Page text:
The success of a start-up magazine rests on many factors, not the least of which is a catchy name. Earlier this year, local publishing executive Steve Hull found himself struggling to choose a moniker for his new glossy lifestyle magazine, which would cater to the denizens of Kensington, Potomac, Cabin John, Silver Spring, Bethesda, Rockville and Gaithersburg. But Montgomery County Magazine didn't exactly roll off the tongue.

What Hull really wanted was a title that embodied the aspirations of the affluent people he was trying to reach. Upon further reflection, Hull settled on Bethesda Magazine.

"A lot of people consider [Bethesda] the good life. This represents what they'd hope they would achieve with their life," he said.

Hull wants to document the good life -- and its occasional hassles, from parking to remodeling problems -- and present it in a perfectly bound, full-color format.

In June, about 30,000 residents in southern Montgomery received Bethesda Magazine's restaurant guide at home. The first regular issue arrives in mailboxes this week. Readers in targeted Zip codes will receive several more issues for free, but eventually they will have to pay $19.95 for an annual subscription. Newsstand copies cost $3.95.

These aren't great days for print advertising, which hasn't totally recovered since 2001. And Bethesda Magazine will have to compete for Montgomery County readers and advertisers with the Montgomery County Gazette (which is owned by The Washington Post) and the Journal Newspapers, and for lifestyle readers and advertisers with the Washingtonian magazine.

Hull said Bethesda Magazine isn't going to be newsy; it will offer narrative features instead. Nor, he said, is his magazine competing directly with the Washingtonian. In fact, he thinks Washingtonian's success as a regional magazine creates an opening for smaller publications which don't have to be as relevant to readers and advertisers in Reston or Manassas.

True to its local focus, the September issue of Bethesda magazine doesn't stray far from its readers' doorsteps. One story charts a Massachusetts couple's year-long quest to buy an $800,000 home in southern Montgomery. Another article follows one family's house renovation. A third feature narrates a night in the kitchen of a Bethesda Chinese restaurant.

"People here are obsessed with two things: eating out and remodeling their homes," said Julie Beaman, the magazine's "Habitat Editor."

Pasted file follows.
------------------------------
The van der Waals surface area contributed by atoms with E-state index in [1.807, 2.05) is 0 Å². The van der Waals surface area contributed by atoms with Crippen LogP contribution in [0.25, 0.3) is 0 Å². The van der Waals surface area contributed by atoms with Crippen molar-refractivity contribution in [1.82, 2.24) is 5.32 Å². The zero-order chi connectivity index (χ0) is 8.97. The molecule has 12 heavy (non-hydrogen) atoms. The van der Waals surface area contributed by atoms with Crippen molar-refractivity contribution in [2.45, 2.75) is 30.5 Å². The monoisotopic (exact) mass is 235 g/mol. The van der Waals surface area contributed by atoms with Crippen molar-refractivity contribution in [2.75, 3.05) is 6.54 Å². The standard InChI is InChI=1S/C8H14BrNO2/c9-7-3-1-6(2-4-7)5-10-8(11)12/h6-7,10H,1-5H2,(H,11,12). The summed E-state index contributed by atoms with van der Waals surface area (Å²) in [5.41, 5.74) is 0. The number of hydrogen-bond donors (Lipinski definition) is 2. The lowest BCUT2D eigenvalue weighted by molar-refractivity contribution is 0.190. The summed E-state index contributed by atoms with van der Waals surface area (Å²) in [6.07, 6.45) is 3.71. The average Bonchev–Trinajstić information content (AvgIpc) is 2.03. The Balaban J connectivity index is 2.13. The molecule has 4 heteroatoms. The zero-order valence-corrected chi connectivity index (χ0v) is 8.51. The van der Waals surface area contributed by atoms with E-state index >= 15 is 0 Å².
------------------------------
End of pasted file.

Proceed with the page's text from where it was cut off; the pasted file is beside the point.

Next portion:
So far, Washingtonian editors aren't exactly looking over their shoulders. "I don't think we're worried [about Bethesda Magazine]. I think there's a place for a magazine like that," said Leslie Milk, Washingtonian lifestyles editor and Bethesda resident.

Advertisers appear willing to give the newcomer a try. After a slim debut issue, Bethesda Magazine's ad revenue grew 140 percent by the September edition, Hull said.

Starpower Communications LLC bought three full-size pages of advertising in the September issue. "We're not in every county in the region," said David Carmen, senior sales manager. "Their circulation met our serviceable area nicely. Almost exactly."

Joe Stromick, owner of JS Audio, which sells and installs audio and home theater systems, signed on for one year of ads. Stromick had previously advertised in Washingtonian, but said he found it "too costly to be effective."

Bethesda Magazine's ads cost less than Washingtonian's, though it offers about one-fifth the circulation -- a fact that hasn't gone unnoticed. "For the exposure, [the price] was high," said real estate agent Krystyna Litwin.

Advertisers are paying for quality presentation and readers, not just quantity of eyeballs, Hull said. "I'm trying to prove that a national quality magazine can work at a local level," he said.

A former senior vice president with National Journal Group -- now part of Atlantic Media, publisher of the Atlantic Monthly -- Hull struck out on his own in 2003. He took his idea for a city magazine to a private investor whom he won't name, who gave him a loan. Hull said it is costing him less than $500,000 to launch the magazine.

Before embarking on his new venture, he studied 150 city magazines, including ones in affluent edge cities, such as Main Line Today, outside Philadelphia, and Westchester Magazine, outside New York City.

Though he helped launch such publications as CongressDaily and the now-defunct Web site, in which the Washington Post was a partner, Hull said running a start-up has been a major adjustment.

To keep costs down, Hull, 49, runs Bethesda Magazine out of his Chevy Chase home. On a recent Wednesday morning, Hull and his girlfriend, Susan Barrett, who is the magazine's associate publisher, were awakened by a phone call informing them that a truck carrying several thousand copies of the September issue was outside their Chevy Chase house, ready to unload. The two lugged the magazines from the curb to their "warehouse" -- Hull's son's bedroom closet.

Overall, Hull said, the advantages of being a small-time publisher outweigh the negatives. He has been able to assemble a relatively cheap and highly-skilled workforce of former professionals who are now stay-at-home parents. "These are mostly women who aren't in dire need of money and can make a choice to do something that is fun and interesting to them," said Beaman, a former editor and interior designer who has been at home raising two children and will continue to work at home.

Hull hosts editorial meetings in his living room. He has lunch meetings at his dining room table. "I serve grilled cheese," he said. One of his biggest advertisers is a neighbor. "I see him mowing his lawn," Hull said.

Publisher Steve Hull is a former vice president of the National Journal Group.Steve Hull talks with advertising saleswoman Wendy Reyes in his home office, where the magazine is produced.The September issue.